Category: Action RPG
Requirements: iOS 3.0 or later
Compatibility: iPhone, iPod touch and iPad
File Size: 17MB
Version Reviewed: 1.1
Age Rating: 9+ (infrequent/mild cartoon or fantasy violence)
My enthusiasm for the Zenonia games has tempered a bit, and I’m not sure that’s entirely fair. After playing my way through the original Zenonia, I felt it was one of the iPhone’s largest, most satisfying games…and I was playing it a year late just to prepare myself for Zenonia 2. That one led me to say, “Once you get past the disbelief that a game this robust is on the iPhone, Zenonia 2 remains good enough to consume your gaming hours; only the hope of a larger version will be enough for you to put it aside.”
And that’s part of the problem. We’re now up to Zenonia 3: The Midgard Story, and there’s still no iPad or universal version. We’re stuck with this big game on this tiny screen, and that’s frustrating. It’s also frustrating that Zenonia 3 is pretty much the same experience as the previous two, just longer.
But is it fair to criticize a game for being stuck on a single platform and for being essentially what it is? Zenonia 3 is still a wonderfully deep RPG adventure that not only harkens back to the halcyon days of the GameBoy Legend of Zelda games, but that builds on them to take advantage of the more modern gaming systems. You can lose dozens of hours in these games, and that still seems an impressive feat to me when I consider I’m playing them on a phone.
Yet, I couldn’t help but feel when playing through Zenonia 3 that retro is starting to feel a bit stale.
In The Midgard Story, you play as Chael, who, along with his fairy friend Runa, is sucked through a portal and into a war between heaven and hell, more or less. Sounds big, yeah, but by this point in the series, the melodramatic storytelling is starting to lose its throwback charm. That, then, leaves you with the action and RPG elements.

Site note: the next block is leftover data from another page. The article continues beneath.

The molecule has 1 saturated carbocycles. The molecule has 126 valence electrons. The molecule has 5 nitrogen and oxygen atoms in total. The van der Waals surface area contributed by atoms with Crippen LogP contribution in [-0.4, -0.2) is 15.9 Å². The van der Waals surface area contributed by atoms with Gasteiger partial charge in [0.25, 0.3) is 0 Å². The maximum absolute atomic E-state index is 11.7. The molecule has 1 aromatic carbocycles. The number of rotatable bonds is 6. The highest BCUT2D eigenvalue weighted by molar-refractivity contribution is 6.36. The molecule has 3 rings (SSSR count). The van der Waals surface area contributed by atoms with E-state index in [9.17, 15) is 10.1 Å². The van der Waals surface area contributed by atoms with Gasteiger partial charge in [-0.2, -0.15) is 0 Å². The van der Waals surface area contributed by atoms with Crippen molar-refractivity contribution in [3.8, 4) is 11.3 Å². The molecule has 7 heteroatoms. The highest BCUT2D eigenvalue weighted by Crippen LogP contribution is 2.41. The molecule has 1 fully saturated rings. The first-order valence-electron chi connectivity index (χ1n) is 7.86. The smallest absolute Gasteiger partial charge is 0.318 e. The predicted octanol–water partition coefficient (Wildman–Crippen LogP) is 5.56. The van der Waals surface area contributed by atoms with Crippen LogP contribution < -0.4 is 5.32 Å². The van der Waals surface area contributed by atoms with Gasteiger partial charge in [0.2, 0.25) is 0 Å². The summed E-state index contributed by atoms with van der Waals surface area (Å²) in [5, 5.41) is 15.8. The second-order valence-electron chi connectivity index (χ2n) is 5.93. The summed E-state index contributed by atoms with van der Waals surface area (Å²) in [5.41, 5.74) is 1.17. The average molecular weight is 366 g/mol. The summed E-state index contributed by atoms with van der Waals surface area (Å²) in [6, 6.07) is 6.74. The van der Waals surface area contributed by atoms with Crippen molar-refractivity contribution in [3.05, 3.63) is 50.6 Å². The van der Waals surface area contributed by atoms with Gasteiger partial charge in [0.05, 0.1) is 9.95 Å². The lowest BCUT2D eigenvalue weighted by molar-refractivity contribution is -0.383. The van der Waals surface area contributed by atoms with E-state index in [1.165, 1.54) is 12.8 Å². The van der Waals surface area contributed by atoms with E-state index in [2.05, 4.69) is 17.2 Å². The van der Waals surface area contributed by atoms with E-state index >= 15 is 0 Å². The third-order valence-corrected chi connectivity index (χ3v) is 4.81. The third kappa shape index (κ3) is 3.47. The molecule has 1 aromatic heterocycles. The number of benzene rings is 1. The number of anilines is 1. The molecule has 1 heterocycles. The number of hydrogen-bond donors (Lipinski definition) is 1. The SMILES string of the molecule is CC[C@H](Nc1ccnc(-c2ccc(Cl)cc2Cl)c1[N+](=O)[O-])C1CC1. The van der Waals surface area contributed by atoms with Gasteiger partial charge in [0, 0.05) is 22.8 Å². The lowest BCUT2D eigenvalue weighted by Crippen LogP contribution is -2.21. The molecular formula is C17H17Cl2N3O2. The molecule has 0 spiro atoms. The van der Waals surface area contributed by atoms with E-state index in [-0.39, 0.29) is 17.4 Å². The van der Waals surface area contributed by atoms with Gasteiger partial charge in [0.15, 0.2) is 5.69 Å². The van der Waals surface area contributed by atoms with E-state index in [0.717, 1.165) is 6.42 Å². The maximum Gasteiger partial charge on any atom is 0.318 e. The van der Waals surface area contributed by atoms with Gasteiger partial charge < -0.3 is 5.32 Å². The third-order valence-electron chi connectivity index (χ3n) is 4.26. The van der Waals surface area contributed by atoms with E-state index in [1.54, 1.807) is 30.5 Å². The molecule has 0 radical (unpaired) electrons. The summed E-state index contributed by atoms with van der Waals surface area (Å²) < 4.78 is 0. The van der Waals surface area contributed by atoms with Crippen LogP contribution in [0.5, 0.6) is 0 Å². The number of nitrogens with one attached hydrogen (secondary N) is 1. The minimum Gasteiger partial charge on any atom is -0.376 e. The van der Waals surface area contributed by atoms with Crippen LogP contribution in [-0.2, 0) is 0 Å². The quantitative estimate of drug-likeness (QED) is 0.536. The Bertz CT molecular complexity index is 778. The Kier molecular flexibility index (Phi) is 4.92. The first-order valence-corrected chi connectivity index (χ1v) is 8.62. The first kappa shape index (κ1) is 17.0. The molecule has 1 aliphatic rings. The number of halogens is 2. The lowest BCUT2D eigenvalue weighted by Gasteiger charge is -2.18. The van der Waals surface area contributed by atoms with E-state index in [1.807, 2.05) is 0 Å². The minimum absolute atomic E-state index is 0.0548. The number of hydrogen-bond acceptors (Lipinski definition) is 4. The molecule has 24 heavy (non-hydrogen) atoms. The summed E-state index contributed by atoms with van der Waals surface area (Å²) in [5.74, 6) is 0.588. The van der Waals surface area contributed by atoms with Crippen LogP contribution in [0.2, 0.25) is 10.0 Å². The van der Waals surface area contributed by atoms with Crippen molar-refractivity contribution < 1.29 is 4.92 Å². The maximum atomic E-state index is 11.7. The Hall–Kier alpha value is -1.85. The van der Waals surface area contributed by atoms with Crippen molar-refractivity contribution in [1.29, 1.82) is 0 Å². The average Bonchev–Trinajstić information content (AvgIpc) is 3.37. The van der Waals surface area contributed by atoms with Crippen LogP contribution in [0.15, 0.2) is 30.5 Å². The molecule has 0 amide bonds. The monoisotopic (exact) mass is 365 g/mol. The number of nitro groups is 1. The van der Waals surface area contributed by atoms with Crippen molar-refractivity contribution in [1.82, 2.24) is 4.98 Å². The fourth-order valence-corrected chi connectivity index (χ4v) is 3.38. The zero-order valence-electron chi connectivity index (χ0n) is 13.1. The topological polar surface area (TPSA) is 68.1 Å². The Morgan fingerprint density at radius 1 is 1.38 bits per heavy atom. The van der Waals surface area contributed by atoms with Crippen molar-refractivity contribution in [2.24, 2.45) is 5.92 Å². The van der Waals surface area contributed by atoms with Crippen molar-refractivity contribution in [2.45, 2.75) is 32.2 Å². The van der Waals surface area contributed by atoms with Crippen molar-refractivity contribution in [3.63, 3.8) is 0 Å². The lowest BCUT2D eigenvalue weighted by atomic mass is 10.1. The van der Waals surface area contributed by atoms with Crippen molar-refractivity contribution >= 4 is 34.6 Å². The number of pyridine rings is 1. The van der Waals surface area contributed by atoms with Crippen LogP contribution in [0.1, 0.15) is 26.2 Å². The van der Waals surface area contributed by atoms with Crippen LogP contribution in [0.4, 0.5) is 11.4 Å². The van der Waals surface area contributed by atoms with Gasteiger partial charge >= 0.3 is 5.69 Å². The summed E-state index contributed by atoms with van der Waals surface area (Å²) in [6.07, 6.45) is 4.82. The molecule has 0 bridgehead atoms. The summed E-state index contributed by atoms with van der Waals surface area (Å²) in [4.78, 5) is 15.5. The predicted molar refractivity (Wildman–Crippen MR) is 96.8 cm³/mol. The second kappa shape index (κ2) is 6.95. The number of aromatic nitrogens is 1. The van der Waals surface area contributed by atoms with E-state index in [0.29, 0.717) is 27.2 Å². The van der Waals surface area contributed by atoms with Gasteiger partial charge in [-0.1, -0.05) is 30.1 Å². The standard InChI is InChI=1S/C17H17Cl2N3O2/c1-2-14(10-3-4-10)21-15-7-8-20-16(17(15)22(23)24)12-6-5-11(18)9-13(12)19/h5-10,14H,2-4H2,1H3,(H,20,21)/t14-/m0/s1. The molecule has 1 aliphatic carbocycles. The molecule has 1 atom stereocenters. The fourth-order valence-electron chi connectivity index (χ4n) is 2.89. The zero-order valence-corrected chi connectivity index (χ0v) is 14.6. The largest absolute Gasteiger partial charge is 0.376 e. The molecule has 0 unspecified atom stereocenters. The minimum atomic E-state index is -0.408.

As before, you’ll control your character with the virtual d-pad on the bottom left, and attack with a button on the bottom right. It’s easy enough to control on the iPhone, but it can become tedious because enemies are constantly respawning, and because you’ll need to engage in plenty of level grinding in order to progress.
Again, is it fair to criticize Zenonia 3 for being what it is? That’s what RPGs require of you, after all. Explore vast worlds, fight a lot, level up, solve some puzzles, and fight some more. There are plenty of quests to keep you busy, some of which are required to advance, most of which are not. They’ll yield rewards or cash for building your inventory and customizing your character (and his fairy), and that does bring a nice personal touch to the game. If you’re having trouble levelling up quickly enough (or just want to avoid it), an in-app purchasing system allowa you to more quickly get that which you need to advance.
In addition, the inventory system has been enhanced for smoother use (although it’s still to elaborate to easily manage on the tiny iPhone screen) and Gamevil has done away with the weight and hunger system of the previous games. How you feel about will depending upon how hard core you are, but I certainly didn’t miss it.
All this adds up to what is essentially an outstanding RPG for the iPhone and iPod touch. Oddly, though, it’ll likely be more enjoyable if you haven’t played the first two. It does tie into the previous games, but not in a way that hurts the story if you’re entering it here.
If you’ve played the first two, Zenonia 3 will work for you if you’re not seeking anything new. A couple of tweaks make it a bit better, but it’s largely the exact same experience. There are some decent multiplayer elements, like co-op dungeons to explore, but that’s not why we play RPGs. We play them to get lost in vast and interesting worlds. The worlds are still vast, but they’re a bit less interesting. I enjoyed the time I spent exploring Zenonia for the third time, but I just don’t know how many more times I’ll be willing to go back.
Until they put the game on the iPad, of course.
Buy Zenonia 3